The Van Dyck Restaurant and Brewery

Schenectady, New York

Saturday May 15th 2004, 9:30pm Show

The Van Dyck is a nice restaurant in Schenectady, right on the edge of Schenectady's "nice" section. Their brewery is not working; from what I have heard the setup was built poorly, imparting off flavors and aromas to their brews, so all beer is made off site and shipped in. The Van Dyck was in the issue of Yankee Brew News I picked up after the show, but they said that the Dyck really needs to get some whiteout and remove the word brewery from their name. That said, I tried their IPA, which I found somewhat lacking. Their heffewiezen is passable. For mixed drinks, they were making strong Jameson and Cokes, very strong. The Van Dyck was in the paper that day, because they received a large business loan from the Metroplex Development Agency to stay open; they have been struggling financially for many years.

The concert space, and space is the only way I can describe it, is the second floor of the restaurant. I was shocked at how small the space is. The stage was triangle shaped, about 15 feet wide and five feet deep at its deepest point. My table was directly in front of Hiromi; I was about 3 feet from her pianos. She had her electric piano on top of the regular piano, and alternated back and forth. The drummer was set up in the middle and the bass setup on the right side of the stage. Suprisingly, there were under 20 people at the show. I arrived as the first show was letting out, and i don't think it sold that many tickets either. The poor attendance is probably due to the Van Dyck giving the show almost no press. I found out about it while checking Hiromi's website, and my attempt at getting tickets on the Monday before the show were unsuccessful due to ticket prices not being set yet. Tickets were finally available on Wednesday. For such an amazing talent, it should have been sold out, in my opinion.

Hiromi has a new band, and they were introduced as the Hiromi Trio. Tony Gray on bass and Martin Vilahora on drums compliment Hiromi's playing well. They looked like they were having fun, and kept in constant contact throughout. Tony Gray played an amazing bass solo in one of the songs (which was untitled) that blew me away. Drummer Martin Vilahora was impressive as well, Hiromi's new trio is a very accomplished and talented band.

Hiromi announced some of the songs, explaining what they were about in her broken english. At times she struggled to find the right word, but she had no problems finding the right keys. Watching the fluidity of her fingers as she played was jaw dropping. She played with the speed and precision of a hummingbird going spot to spot, note to note. Where at the Saratoga Jazz Festival in 2003, she stood and played with such intensity that she seemed to be standing on her fingers, at the Van Dyck she was more subdued. Her playing was more focused, but that is not to say that she wasn't fully into her music, enjoying herself and bouncing around.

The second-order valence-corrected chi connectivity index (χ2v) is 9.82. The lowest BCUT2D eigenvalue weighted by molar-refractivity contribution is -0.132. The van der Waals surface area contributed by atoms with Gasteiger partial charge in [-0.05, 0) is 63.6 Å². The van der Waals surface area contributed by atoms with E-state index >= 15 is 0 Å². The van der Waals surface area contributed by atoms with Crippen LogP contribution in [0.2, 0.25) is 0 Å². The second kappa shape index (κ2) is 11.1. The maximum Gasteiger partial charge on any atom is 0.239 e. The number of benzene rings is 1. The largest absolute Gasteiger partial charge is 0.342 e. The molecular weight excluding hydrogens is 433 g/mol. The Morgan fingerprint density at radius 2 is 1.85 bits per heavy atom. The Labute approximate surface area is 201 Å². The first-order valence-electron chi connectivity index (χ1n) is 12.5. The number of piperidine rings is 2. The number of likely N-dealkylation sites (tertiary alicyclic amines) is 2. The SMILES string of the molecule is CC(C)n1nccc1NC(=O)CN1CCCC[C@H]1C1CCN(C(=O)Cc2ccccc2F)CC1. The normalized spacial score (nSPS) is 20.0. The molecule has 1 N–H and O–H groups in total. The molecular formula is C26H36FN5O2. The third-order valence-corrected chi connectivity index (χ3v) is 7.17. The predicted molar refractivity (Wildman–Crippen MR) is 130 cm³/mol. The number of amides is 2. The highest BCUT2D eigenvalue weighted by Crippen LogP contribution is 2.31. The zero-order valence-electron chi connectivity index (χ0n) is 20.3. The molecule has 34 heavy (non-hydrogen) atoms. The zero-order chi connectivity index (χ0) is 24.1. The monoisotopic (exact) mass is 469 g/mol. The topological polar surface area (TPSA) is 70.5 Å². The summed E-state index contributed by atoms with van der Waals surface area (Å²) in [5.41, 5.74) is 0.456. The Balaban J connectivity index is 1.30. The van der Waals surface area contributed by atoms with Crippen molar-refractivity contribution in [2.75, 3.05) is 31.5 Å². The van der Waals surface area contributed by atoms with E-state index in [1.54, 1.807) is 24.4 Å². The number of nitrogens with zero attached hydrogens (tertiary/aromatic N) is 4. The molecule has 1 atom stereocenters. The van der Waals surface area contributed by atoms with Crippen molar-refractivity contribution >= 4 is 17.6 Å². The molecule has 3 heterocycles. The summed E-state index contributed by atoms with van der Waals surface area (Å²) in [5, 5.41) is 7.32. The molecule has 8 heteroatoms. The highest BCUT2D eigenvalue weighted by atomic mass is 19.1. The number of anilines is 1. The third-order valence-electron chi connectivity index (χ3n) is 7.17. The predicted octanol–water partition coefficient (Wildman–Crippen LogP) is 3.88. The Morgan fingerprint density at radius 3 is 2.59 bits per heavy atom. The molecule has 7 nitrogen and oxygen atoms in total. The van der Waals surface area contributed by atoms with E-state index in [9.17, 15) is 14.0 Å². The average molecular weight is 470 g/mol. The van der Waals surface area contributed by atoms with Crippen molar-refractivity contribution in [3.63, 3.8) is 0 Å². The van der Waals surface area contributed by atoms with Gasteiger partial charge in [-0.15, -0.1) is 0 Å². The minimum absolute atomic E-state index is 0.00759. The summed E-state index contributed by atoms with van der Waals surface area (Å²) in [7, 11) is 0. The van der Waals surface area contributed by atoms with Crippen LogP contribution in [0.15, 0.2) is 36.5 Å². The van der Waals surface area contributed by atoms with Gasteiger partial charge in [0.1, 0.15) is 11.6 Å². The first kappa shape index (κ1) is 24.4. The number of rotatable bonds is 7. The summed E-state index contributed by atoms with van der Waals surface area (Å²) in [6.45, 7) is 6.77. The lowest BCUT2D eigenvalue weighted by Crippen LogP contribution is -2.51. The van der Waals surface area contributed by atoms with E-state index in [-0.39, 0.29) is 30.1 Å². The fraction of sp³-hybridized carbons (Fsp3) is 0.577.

She opened with "XYZ" off of her debut album Another Mind. After a rocking version of the song, which showed that her new band was up to the task of measuring up to the old band, she played songs from her upcoming album Brain, to be released May 25. Hiromi introduced the band (as she did many times during the set) and then described the title track as being about how what you want to do with your brain is often different than what you want to do with your heart and emotions. After "Brain" the band went right into another new song featuring incredible playing by all members of the band. Hiromi then introduced "Wind Song", which is about how the wind can be creative, helping plants and flowers to grow, and destructive, destroying houses. Hiromi then introduced "Legend of the Purple Valley", based on a Japanese folk legend, which she attempted to describe briefly, though she wound up going into some detail. The set closed with the opening track of Brain, "Kung-Fu World Champion" about her heros Jackie Chan and Bruce Lee. "Kung-Fu World Champion" is a very funky track.

While the setlist seems short, I was shocked to see that she played for over an hour and a half. I was mesmerized and amazed the entire perfomance. The new tunes seem to be a lightyear ahead of the old songs, and if this is where Hiromi is going I can't wait to hear what she does in the future. The show was very intimate due to the crowd size, and the crowd was well behaved and quiet. Amazing talent and amazing performance.

-- Joe Armer <joe_armer at hotmail dot com>

lou at louthompson dot com